Let us imagine a Middle School that really achieves the goals of all students gaining competencies in basic Office and Internet skills, as well as introducing them to multimedia processing and programming. The basics are covered, and the “vertical” opportunities are touched upon.

This is an interesting achievement in itself, since this list of proficiencies is at or even greater that of those of many new teachers.

With this foundation, what are the goals of the Upper School? To build on this foundation is to use the competencies where useful, but the vertical opportunities exist and they are ready. Is it possible that the new objective is to enable students to use technology in ways beyond the capabilities of their teachers?

Even in my Film and Video class, I normally have at least some students move beyond my own competency level with Final Cut Express. In fact, I see even higher percentages of students are capable of this.

I know these are basic questions. In fact, K-12 education itself could be seen as a “march” to greater independence. Why not with technology as well? But how does this look to US teachers, and what are their roles in enabling students to “own” their own tools and processes and products?

Video Breaks Out

Last year it was MySpace.com and Facebook.com. This year, it is YouTube.com and Google Videos.

Funny thing: our dual T1s are hammered, nearly all day and sometimes most of the night. We have a packet shaper, we have Websense, but we also have over 700 unique IPs each day sharing the T1s via our proxy server. That’s an increase of around 150 computers per day compared to this time last year. We have more Middle School school-provided laptops, and we have more Upper School home-provided laptops.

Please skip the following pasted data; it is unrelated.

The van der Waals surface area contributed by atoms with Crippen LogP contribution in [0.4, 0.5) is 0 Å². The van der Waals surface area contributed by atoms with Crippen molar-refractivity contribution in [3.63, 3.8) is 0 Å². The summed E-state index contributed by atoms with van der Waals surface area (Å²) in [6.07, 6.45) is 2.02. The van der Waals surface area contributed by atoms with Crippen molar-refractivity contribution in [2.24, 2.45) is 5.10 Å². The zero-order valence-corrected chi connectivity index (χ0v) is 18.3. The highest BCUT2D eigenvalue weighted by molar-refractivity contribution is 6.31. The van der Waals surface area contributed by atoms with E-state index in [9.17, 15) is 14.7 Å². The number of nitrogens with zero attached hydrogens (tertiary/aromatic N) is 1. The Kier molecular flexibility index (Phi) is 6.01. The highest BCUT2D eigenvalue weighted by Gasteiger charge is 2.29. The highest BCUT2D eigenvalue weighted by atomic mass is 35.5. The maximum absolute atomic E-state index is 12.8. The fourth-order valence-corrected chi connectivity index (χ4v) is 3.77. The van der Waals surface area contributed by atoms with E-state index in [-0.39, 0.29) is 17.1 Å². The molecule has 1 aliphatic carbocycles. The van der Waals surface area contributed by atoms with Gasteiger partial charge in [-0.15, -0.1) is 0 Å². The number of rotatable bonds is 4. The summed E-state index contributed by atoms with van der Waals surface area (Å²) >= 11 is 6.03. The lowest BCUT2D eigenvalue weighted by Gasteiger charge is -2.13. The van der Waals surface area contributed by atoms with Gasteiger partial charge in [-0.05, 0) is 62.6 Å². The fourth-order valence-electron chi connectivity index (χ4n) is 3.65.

So, this may be a twenty percent increase in computers, but our bandwidth is suffering at more than that rate. In fact, it seems that downloads are half as fast as they should be, and maybe one third the speed of a typical DSL connection.

So what’s the culprit? At first, we thought the issue might be too many active Widgets on the Middle School iBooks, and we started to enforce the 2 Widget rule. We know that they can eat up processor cycles pretty fast, and some hit the Internet almost constantly for more data (like PointCast once did).

Last Friday, however, the US students and faculty were gone, and suddenly our bandwidth utilization was less than a half of a typical day. Hmmm– what’s happenning on the US computers that wasn’t as common last year: streaming video?

We’re going to try a test today or tomorrow. We’re going to move the main streaming video sites into a Websense category so that they are blocked during the school day like entertainment or games sites. For teachers, we can disable this block, but we’re going to try it with everyone first. The sites will be accessible about at 3:30 p.m.

Our goal is to get our bandwidth utilization back to reasonable levels, and I’ll post here if we find a correlation.

I’m actually a fan of Youtube.com, even thought I really can’t figure out the copyright infringement issues that seem so common there. The technology is impressive, and it’s interesting to see a real user-created channel of videos on demand for viral marketing and expression. One example.

Secrets Are Revealed

Yesterday morning, I stopped outside a math classroom. Inside, the teacher was reading parts of a newspaper article to the students about how multi-tasking could “fool them” into thinking they were increasing productivity, but actually reducing their retention and productivity. The students sounded surprised, and asked some good questions.

“What about listening to music while we do homework?” one student asked.

“That’s different– music is more like a background thing, and can be good.”

I hovered in the doorway, and later the math teacher said hello and mentioned she saw me listening in. I noted that I’d been reading a lot of articles on the new multi-tasking studies and was preparing a presentation for MS students.

“Yeah, it’s funny,” the teacher noted. “With my two sons, we didn’t have to talk about chat at all because it wasn’t around. Now with my daughter, we have to talk about how chat can be distracting, the difference between chatting with friends and using Calc Chat, and…”

“What’s Calc Chat?” I interrupted.

Embarrassed, the teacher mentioned that it was an IM group set up for Calc students to chat about calculus as they did their homework. “It’s not as good as being face to face in a study group,” the teacher said. “But it’s better than no study group.”

We both smiled because it was obvious that a small secret had been revealed. As a parent, she was really aware about how her daughter could use chat for good and bad uses, and obviously she helped develop an academic use of it.